Tuesday, July 18 @ 6:00pm
33 Saxon Street,
Has an Open Mic?
Book tickets @ https://www.trybooking.com/book/event?eid=296757
Melbourne Spoken Word presents the next in our series of workshops, this month with Amanda Anastasi on preparing a poetry book manuscript.
So, you want to put together a poetry book. There is much to consider before you ask the question: Should I self-publish or submit to a publisher? This workshop will focus on the questions that you should be asking first. Which poems should be included? How should they be ordered for best effect? Should there be an overarching theme? When does a poem written for performance sit well on the page, and when should the poem make its home exclusively on the stage or in an audio publication? When do I know my book is publication ready? Amanda Anastasi will explore these questions with you, and help you create a vision and a plan for your poetry manuscript.
Amanda Anastasi has had her poetry published as locally as the walls of Artists’ Lane in Prahran, and as far as the Massachusetts Review. She is the convener of La Mama Poetica and a two-time winner of the Ada Cambridge Poetry Prize. Her debut self-published collection, 2012 and other poems, was listed in Ali Alizadeh’s Top Ten Poetic Works of 2012 in Overland. Last year, she co-authored a chapbook with Robbie Coburn, The Silences (Eaglemont Press). She also co-wrote and featured in the spoken word shows Loop City and I Am That Woman.
Melbourne Spoken Word is proud to support the campaign to say yes to marriage equality with a special spoken word event at Loop Bar.
Featuring Kylie Supski & Reverse Butcher, Charlotte Laurasia Raymond, Chalise van Wyngaardt and Jocelyn Deane, hosted by and performance by Benjamin Solah. There will also be a special open mic (3-minute limit), sign up on the night.
Proceeds from drink sales go toward supporting Equal Love.
Yoram Symons performing ‘The Whale’ at Melbourne Spoken Word presents Bill Moran at The Provincial Hotel, Fitzroy on September 1, 2017.
For more videos, please subscribe to our YouTube channel.
Yoram Symons is an engaging and unique voice on the Melbourne poetry scene, known for his enchanting storytelling technique. Yoram is a writer, poet and VR/AR producer in Melbourne. His performance work is a mixture of hypnosis and intensity, exploring the intersection of history, culture, technology and the personal experience.
Slam. Is this once agent in changing the way we produce and consume performance poetry still relevant?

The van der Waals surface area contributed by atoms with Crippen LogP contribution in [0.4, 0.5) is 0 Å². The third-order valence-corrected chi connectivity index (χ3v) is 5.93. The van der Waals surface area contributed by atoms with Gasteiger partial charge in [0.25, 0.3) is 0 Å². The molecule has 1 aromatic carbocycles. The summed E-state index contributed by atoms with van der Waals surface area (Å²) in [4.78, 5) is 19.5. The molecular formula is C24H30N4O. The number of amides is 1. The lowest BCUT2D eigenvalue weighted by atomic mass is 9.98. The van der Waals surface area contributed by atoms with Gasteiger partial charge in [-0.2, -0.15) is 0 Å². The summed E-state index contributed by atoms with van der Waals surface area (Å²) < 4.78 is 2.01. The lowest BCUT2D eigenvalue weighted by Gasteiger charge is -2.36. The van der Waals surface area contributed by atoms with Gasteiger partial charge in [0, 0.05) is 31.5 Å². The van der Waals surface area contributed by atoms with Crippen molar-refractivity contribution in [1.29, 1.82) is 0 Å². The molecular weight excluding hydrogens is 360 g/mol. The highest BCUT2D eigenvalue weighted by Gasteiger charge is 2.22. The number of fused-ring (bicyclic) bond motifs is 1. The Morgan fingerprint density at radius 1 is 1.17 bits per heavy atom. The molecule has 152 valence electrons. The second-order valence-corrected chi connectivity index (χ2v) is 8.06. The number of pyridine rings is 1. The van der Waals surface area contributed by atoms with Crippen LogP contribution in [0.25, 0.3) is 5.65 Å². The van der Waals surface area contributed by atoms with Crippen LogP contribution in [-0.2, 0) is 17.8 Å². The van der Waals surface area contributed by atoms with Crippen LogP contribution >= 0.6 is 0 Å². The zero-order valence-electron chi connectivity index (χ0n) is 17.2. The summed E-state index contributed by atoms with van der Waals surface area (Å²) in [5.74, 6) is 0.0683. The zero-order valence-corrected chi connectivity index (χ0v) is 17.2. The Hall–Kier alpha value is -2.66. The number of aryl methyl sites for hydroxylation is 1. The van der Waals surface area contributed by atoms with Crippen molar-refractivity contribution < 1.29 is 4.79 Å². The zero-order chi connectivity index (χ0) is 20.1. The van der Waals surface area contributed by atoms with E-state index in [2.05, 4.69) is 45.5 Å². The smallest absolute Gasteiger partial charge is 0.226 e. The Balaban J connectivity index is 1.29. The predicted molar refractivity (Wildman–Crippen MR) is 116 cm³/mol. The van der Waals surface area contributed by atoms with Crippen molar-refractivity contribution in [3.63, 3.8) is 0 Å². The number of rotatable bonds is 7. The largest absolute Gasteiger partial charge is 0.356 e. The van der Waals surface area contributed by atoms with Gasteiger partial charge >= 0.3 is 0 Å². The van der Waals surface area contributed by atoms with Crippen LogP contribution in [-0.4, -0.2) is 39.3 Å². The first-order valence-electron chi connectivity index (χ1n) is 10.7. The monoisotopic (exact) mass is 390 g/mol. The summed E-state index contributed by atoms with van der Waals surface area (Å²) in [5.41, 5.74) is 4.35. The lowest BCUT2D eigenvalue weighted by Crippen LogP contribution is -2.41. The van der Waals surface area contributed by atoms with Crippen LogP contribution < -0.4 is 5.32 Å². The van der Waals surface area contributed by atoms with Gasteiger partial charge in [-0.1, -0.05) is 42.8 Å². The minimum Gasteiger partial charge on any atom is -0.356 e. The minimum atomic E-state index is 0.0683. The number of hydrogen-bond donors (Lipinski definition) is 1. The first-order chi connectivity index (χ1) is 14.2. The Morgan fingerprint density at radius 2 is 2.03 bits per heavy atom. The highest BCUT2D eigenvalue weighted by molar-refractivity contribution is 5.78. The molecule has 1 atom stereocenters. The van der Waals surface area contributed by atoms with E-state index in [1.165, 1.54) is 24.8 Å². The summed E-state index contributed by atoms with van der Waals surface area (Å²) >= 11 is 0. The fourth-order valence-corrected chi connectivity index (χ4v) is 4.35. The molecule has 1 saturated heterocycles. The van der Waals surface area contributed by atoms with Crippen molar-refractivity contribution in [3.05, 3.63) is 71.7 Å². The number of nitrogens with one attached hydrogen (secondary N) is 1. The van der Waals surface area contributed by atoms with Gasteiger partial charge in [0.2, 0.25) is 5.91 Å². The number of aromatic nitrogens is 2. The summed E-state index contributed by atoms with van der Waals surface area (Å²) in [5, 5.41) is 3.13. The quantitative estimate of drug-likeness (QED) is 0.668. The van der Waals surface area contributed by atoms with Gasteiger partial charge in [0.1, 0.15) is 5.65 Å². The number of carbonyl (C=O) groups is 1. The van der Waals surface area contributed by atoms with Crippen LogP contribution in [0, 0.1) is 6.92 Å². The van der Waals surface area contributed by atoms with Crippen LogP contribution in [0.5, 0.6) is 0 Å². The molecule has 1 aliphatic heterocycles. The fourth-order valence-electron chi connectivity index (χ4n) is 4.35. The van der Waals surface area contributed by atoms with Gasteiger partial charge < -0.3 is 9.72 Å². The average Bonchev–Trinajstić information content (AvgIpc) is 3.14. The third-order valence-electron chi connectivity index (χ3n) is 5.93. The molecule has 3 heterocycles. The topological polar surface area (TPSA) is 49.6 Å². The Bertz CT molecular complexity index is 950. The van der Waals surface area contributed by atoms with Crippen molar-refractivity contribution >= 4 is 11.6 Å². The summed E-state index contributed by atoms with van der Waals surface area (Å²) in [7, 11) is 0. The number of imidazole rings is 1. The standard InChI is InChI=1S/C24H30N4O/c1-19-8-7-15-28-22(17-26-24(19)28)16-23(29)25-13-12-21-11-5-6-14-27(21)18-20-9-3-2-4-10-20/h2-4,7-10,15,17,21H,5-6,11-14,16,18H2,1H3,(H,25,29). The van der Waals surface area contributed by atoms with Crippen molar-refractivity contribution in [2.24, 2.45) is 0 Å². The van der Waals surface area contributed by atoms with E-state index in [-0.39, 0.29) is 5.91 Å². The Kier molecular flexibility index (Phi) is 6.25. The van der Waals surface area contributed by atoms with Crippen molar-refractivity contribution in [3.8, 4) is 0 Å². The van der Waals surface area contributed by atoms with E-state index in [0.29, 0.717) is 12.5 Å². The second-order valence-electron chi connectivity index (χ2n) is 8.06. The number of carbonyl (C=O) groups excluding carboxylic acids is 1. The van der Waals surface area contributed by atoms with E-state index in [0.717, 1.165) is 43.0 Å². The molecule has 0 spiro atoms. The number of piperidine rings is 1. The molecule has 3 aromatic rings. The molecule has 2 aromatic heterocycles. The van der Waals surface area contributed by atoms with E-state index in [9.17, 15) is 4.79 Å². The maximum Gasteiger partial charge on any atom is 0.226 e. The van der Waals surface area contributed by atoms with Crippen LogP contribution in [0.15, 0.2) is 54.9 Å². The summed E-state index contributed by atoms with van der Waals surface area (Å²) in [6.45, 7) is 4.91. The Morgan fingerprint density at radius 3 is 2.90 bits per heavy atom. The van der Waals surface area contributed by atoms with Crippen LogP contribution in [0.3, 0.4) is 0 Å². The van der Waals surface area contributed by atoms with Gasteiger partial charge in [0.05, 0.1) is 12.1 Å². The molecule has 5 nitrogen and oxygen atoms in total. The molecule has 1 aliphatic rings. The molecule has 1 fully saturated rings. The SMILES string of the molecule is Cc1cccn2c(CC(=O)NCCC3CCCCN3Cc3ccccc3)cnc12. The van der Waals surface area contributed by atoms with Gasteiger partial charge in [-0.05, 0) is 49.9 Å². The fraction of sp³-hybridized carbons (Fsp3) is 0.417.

For those who are not familiar with slam: Slam is a competition format in which poets are given a set time limit to perform their pieces and are then scored by a total of 5 randomly selected audience members, the scores usually range from 1-10 to the nearest 0.1 with the top and bottom scores being dropped in order to avoid bias, giving each poet a final score out of 30. The poet with the highest score at the end of the night wins. There are many variations on this basic format (which was first introduced by Marc Smith) employed by poetry competitions across the globe.
Slam boasts origins in the idea that the people should have a say in the type of content they are presented with. That is, that those who are the predominant consumers of performance poetry or spoken word; the audience should be the deciding party in the kind of work that is allowed recognition and reward. This has given rise to a style of poetry unofficially termed “slam poetry.”
Slam poetry is a term used to define the type of poetry, both in cadence and content, that is likely to score well at slams. A poet who presents poetry predominantly of this style may be called a slam poet. And while slam, by definition, is a format for competition, the world of slam poets and slam poetry is a rapidly growing one with poets who have attained worldwide recognition for their execution of this style of poetry. However, over time and particularly on our extensive and hugely varied poetry scene, the idea that the poetry presented in slam is of an inferior quality is becoming an increasingly held one.
That is to say, there is a specific school of thought which views slam through a lens that portrays the art that is presented on slam stages as simplistic, repetitive and lacking in any depth beyond the concise point that the artist is trying to make in the allotted time limit.